In 1984, the standard was amended to incorporate the 1980 version of the ANSI standard. (49 FR 732; February 1984)

    In 1991, the standard was amended to permit glass plastic glazing Item 15A, 16A and 16B. (56 R 18526, April 23, 1991)

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    In 1992, the standard was amended to permit glass plastic glazing Item 15B. (57 FR 30161, 8 July, 1982)

    In 1996, the standard was amended to permit the installation of coated rigid plastic glazing in some side windows rearward of the "C" pillar in passenger cars. Prior to this rule, no rigid plastics were permitted to be installed in areas requisite for driver visibility because rigid plastics are more susceptible to abrasion than glass and are susceptible to haze caused by weathering. This limited exception was made to provide manufacturers a way using advanced plastics with the least risk to the public so that the in-service performance of such materials could be evaluated. However, the USA is unaware of any manufacturer who ever used item 4A glazing. All windows in a passenger car are considered requisite for driving visibility. (61 FR 41739; August 12, 1996)

    In 2003, the standard was amended to incorporate the 1996 version of the ANSI standard. (68 FR 43964; July 25, 2003) Because of petitions for reconsideration, the effective date of this amendment has been delayed until 1 November 2006. (70 FR 39959; 12 July 2005) Therefore, the standard currently references the 1977 version of the ANSI standard and the 1980 supplement to that standard.

Description of Regulation

    Standard No. 205 specifies performance requirements for the types of glazing that may be installed in motor vehicles. It also specifies the vehicle locations in which the various types of glazing may be installed. The standard incorporates, by reference, ANSI Standard Z26.1, "`Safety Code for Safety Glazing Materials for Glazing Motor Vehicles Operating on Land Highways,'' as amended through 1980 (Z26). The requirements in ANS Z26.1 are specified in terms of performance tests that the various types or "items'' of glazing must pass. There are 21 "items" of glazing for which requirements are currently specified in Standard No. 205.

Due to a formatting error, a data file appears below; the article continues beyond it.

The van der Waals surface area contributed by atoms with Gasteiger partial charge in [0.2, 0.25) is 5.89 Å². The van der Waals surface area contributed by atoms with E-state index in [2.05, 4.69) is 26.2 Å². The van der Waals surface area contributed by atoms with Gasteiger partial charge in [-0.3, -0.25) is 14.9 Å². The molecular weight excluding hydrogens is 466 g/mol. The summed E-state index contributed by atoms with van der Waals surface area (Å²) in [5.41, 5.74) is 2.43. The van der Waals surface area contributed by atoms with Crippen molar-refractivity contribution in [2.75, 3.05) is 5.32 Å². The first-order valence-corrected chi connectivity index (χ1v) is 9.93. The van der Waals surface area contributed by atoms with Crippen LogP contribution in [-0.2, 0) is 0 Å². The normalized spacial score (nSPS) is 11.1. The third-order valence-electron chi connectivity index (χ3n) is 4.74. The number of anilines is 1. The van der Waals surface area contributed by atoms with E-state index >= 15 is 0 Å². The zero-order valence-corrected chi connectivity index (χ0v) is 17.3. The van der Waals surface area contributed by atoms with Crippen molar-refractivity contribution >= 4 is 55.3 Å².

To ensure the safety performance of vehicle glazing, Standard No. 205 includes a total of 32 specific tests. Each item of glazing is subjected to an appropriate selection of these tests. It is the particular combination of tests that dictates the requisite properties of a particular item of glazing, and where in a motor vehicle the glazing may be installed.

    The purpose of Standard No. 205 is to reduce injuries resulting from impact to glazing surfaces, to ensure a necessary degree of transparency in motor vehicle windows for driver visibility, and to minimize the possibility of occupants being thrown through the vehicle windows in collisions.

Cost Effectiveness

    Standard No. 205 was one of the initial motor vehicle safety standards adopted in the late 1960’s. The standard incorporated an ANSI standard which had already been voluntarily adopted by the motor vehicle industry. Therefore, no initial analysis of costs and benefits was done. Since then NHTSA has evaluated the effectiveness of two aspects of Standard No. 205.

    In 1985, NHTSA examined the effectiveness of High Penetration Resistant (HPR) windscreens. When originally adopted Standard No. 205 included requirements to ensure that all motor

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    page 4

vehicles have windscreens as penetration-resistant as HPR. The study found that HPR glazing is